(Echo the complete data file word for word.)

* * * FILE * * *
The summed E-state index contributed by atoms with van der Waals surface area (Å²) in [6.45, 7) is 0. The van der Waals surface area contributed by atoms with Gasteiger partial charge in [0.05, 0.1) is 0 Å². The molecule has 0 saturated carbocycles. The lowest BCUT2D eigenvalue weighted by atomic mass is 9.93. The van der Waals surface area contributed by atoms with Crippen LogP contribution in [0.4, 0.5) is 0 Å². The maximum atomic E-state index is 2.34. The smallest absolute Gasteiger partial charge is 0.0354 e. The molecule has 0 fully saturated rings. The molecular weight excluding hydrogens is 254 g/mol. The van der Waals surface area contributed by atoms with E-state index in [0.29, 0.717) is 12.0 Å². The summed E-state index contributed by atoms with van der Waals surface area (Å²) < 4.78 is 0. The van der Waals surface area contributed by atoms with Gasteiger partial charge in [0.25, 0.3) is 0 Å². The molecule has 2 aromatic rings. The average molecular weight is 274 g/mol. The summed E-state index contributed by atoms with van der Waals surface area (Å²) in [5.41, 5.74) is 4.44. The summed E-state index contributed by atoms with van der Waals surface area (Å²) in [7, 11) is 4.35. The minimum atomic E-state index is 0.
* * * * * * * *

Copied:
The summed E-state index contributed by atoms with van der Waals surface area (Å²) in [6.45, 7) is 0. The van der Waals surface area contributed by atoms with Gasteiger partial charge in [0.05, 0.1) is 0 Å². The molecule has 0 saturated carbocycles. The lowest BCUT2D eigenvalue weighted by atomic mass is 9.93. The van der Waals surface area contributed by atoms with Crippen LogP contribution in [0.4, 0.5) is 0 Å². The maximum atomic E-state index is 2.34. The smallest absolute Gasteiger partial charge is 0.0354 e. The molecule has 0 fully saturated rings. The molecular weight excluding hydrogens is 254 g/mol. The van der Waals surface area contributed by atoms with E-state index in [0.29, 0.717) is 12.0 Å². The summed E-state index contributed by atoms with van der Waals surface area (Å²) < 4.78 is 0. The van der Waals surface area contributed by atoms with Gasteiger partial charge in [0.25, 0.3) is 0 Å². The molecule has 2 aromatic rings. The average molecular weight is 274 g/mol. The summed E-state index contributed by atoms with van der Waals surface area (Å²) in [5.41, 5.74) is 4.44. The summed E-state index contributed by atoms with van der Waals surface area (Å²) in [7, 11) is 4.35. The minimum atomic E-state index is 0.